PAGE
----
Friday, June 26, 2015

Performance Partnerships

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All Managers need Employees to perform well and succeed. In surveys, Managers state that the vast majority of Employees are quite willing and able to do a good job. So far, so good!

Logically then, performance management meetings should be positive, win/win discussions as both parties collaborate on plans, processes and results. (In some cases, this actually happens.)

Unfortunately Managers and Employees, consistently say performance discussions are stressful and discouraging (a recent survey indicated 46% of Employers consider appraisals ineffective.)

  • Hint 1 – It’s not the form! (Everyone hates the form! That’s not the problem!)
  • Hint 2 – It’s not the people! (Most Employees & Managers want to do better!)
Where we go off track (while a few others get it right)

  1. Performance development is not seen as the top priority. (Yet we need it to build results.)
    Performance planning and appraisal are considered “add-ons”, to a Managers’ job.
  2. Few Managers are trained in communicating goals, feedback, and coaching for results.
  3. Employees often have little real input in the process, finding it frustrating and stressful.
    (Yet, as their confidence & expertise increases, they could make greater contributions.)
What to do?
  1. Recognize the Managers’ job is to get results, through the success of their Employees.
  2. Commit to provide Managers with time, processes and training to get those results.
  3. Develop a practical plan for the organization to enhance the performance of each Employee.
  4. Engage & partner with Employees, balancing training, support and accountability to perform and succeed.
  • Commitment – make a high commitment to a practical, more effective performance building plan, train Managers well in the process.
  • Clarity – clearly define with Employees, the results expected and how to get them.
  • Contact – mandate consultations with Employees during the year to collaborate on progress, issues & results

We need to support Managers in building performance & results.
Don’t leave it to chance.  |  204-232-0903

Posted by Dan Furlan at 3:02 PM 0 Comments

Tuesday, March 29, 2011


Stuff happens! Attendance, behaviour, performance issues, are frustrating, and try the patience of Supervisory Managers. Issues are often complex with high consequences. Here are a few quick reference notes to manage them effectively.

1. Calm down! Act, don’t react! These cases will test your patience, but an angry response can be destructive and expensive. Manage situations well, by following this step one.

2. Knowledge is power. When a problem occurs, quickly find out what really happened, and why. (The more you know, the better you can understand why the employee acted as they did. It may be exactly what it appeared to start with, but at least now you know, and have given them an opportunity to explain their actions.)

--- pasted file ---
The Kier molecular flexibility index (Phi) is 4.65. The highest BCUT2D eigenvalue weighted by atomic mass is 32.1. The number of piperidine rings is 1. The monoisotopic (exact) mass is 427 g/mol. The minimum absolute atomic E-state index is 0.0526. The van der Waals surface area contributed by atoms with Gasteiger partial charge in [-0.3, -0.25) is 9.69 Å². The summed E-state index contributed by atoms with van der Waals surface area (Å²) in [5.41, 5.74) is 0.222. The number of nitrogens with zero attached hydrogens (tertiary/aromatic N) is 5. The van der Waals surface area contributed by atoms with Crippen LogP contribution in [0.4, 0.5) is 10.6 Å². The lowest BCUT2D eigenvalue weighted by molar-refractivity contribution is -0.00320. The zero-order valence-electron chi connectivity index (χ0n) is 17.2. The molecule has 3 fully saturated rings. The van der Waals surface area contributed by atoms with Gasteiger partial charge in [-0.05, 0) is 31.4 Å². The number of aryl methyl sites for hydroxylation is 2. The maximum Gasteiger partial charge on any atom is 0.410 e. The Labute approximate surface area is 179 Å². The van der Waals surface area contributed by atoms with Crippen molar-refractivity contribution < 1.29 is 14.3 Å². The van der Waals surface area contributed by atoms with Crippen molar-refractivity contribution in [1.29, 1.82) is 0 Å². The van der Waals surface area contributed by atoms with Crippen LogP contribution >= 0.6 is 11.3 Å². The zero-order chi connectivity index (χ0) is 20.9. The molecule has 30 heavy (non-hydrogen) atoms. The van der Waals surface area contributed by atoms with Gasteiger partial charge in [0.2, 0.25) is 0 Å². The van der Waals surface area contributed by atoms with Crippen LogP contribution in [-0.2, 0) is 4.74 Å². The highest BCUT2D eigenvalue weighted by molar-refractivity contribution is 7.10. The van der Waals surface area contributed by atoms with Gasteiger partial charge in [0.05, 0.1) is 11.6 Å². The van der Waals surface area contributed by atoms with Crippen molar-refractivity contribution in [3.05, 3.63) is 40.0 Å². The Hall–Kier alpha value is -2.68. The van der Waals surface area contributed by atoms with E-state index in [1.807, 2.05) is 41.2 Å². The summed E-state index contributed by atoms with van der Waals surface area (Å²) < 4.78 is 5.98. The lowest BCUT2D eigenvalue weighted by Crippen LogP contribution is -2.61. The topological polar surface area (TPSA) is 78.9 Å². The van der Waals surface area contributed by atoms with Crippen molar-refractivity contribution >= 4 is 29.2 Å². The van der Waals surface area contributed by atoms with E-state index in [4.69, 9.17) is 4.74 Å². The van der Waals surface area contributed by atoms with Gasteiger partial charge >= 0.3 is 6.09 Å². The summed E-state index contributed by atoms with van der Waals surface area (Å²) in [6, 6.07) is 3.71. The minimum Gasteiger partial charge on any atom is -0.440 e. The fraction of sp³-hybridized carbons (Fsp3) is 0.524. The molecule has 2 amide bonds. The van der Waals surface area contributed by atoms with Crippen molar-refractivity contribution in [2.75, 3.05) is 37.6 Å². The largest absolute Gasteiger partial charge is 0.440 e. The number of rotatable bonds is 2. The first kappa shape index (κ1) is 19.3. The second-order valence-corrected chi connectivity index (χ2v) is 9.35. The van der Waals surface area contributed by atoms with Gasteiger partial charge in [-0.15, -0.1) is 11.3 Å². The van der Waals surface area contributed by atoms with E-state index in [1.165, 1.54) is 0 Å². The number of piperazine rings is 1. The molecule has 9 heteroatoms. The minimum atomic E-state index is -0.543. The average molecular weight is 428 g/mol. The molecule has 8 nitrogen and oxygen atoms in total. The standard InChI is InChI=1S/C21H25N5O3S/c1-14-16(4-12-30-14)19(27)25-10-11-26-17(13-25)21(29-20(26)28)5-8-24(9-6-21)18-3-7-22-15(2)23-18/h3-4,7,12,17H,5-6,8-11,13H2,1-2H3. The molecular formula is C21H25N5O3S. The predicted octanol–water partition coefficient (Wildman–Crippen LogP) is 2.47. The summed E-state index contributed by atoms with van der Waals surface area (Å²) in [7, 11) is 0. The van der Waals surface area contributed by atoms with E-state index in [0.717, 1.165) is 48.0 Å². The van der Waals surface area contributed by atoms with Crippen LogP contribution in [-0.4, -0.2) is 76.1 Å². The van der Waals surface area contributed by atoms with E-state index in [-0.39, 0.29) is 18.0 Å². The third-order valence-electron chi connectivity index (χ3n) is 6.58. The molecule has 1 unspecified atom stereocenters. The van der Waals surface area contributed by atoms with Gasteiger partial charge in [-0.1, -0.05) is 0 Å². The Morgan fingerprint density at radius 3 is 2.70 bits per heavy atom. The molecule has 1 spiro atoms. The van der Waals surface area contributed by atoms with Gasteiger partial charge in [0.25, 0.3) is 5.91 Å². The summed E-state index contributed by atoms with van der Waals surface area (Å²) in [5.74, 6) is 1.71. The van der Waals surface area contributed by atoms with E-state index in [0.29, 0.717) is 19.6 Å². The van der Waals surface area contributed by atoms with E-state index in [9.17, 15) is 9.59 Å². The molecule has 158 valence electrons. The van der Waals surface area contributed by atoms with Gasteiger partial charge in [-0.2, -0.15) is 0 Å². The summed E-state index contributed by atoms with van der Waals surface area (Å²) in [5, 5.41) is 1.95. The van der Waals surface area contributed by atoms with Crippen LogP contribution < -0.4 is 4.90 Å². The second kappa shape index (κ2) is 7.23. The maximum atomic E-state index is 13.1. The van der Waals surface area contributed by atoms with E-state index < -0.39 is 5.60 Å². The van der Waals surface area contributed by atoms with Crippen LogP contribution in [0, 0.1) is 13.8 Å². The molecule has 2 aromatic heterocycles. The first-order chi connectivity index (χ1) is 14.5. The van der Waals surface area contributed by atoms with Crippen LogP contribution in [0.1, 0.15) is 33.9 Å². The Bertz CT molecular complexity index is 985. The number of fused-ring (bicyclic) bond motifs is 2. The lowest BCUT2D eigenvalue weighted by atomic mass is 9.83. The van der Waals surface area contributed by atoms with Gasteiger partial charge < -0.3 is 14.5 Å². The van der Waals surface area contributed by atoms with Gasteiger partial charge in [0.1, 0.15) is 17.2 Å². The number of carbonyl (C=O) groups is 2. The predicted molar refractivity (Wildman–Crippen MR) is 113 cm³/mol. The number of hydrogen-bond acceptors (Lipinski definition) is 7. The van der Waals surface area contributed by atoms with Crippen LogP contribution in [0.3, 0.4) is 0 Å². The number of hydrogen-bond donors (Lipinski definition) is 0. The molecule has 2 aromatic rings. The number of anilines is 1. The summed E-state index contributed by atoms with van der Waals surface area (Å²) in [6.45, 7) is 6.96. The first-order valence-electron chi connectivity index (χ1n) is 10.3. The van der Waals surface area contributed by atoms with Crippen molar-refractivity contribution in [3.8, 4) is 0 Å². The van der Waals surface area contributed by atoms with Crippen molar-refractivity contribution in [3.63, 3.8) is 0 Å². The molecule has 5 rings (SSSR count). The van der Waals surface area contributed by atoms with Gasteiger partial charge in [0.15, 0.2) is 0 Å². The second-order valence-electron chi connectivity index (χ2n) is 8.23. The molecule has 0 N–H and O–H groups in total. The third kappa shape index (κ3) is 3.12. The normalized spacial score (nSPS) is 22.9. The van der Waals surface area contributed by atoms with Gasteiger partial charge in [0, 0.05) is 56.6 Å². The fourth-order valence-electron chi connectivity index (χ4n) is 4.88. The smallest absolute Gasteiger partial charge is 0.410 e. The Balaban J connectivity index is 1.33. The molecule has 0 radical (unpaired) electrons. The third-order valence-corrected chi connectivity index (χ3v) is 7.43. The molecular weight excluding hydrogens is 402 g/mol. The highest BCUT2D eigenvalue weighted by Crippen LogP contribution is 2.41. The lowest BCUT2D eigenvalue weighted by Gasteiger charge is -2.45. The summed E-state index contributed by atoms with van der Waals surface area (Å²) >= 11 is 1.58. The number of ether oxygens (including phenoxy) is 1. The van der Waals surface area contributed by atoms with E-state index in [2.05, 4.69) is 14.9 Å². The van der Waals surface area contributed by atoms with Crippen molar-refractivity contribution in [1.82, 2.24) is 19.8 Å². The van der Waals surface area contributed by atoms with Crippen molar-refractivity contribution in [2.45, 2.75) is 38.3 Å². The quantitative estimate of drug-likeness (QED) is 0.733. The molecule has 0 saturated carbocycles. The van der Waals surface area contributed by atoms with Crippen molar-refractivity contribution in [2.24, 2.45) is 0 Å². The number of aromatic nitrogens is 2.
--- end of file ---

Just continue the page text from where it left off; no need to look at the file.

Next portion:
3. Consult your resources early (e.g. Senior Management, HR, Colleagues, trusted senior employees) as required. It helps confirm issues, generate ideas, options and plans. It also costs less in both money and long term employee relations impacts.

4. Meet with the employee. Listen to get their understanding of the situation and possible explanations, before deciding what to do. They may have acted poorly, but felt they had a reason. That still may not justify it, but at least you know why. As a result,
     • You make wiser decisions, after listening, and,
     • You gain credibility by listening before you decide.

5. In discussion, clarify expectations (attendance, behaviour, performance, etc) with employees, and confirm how soon changes need to occur. (e.g. right now, this week, this month, etc)

6. Document your discussion. This confirms that,
     • The employee was advised of the issue,
     • Expectations were stated, and,
     • Potential consequences were discussed.

It also supports any action you decide to take in the future.

7. Punishment should fit the crime.
     • Minor, less frequent infractions normally involve less stringent actions than major errors,
(e.g. where the employee clearly should really know better), also,
     • Does the employee have some credit with you based on previous good performance or, does their past record include a continued series of problems and issues?
     • What is our opportunity to salvage the situation?
(Do you gain most by coaching or punishing?)

8. Track and follow up on progress towards the expectations you have set.
(Even well motivated employees, who have problems, may be unsuccessful in
changing immediately, while poor ones may have no intention of changing.)

Posted by admin admin at 12:00 AM 0 Comments

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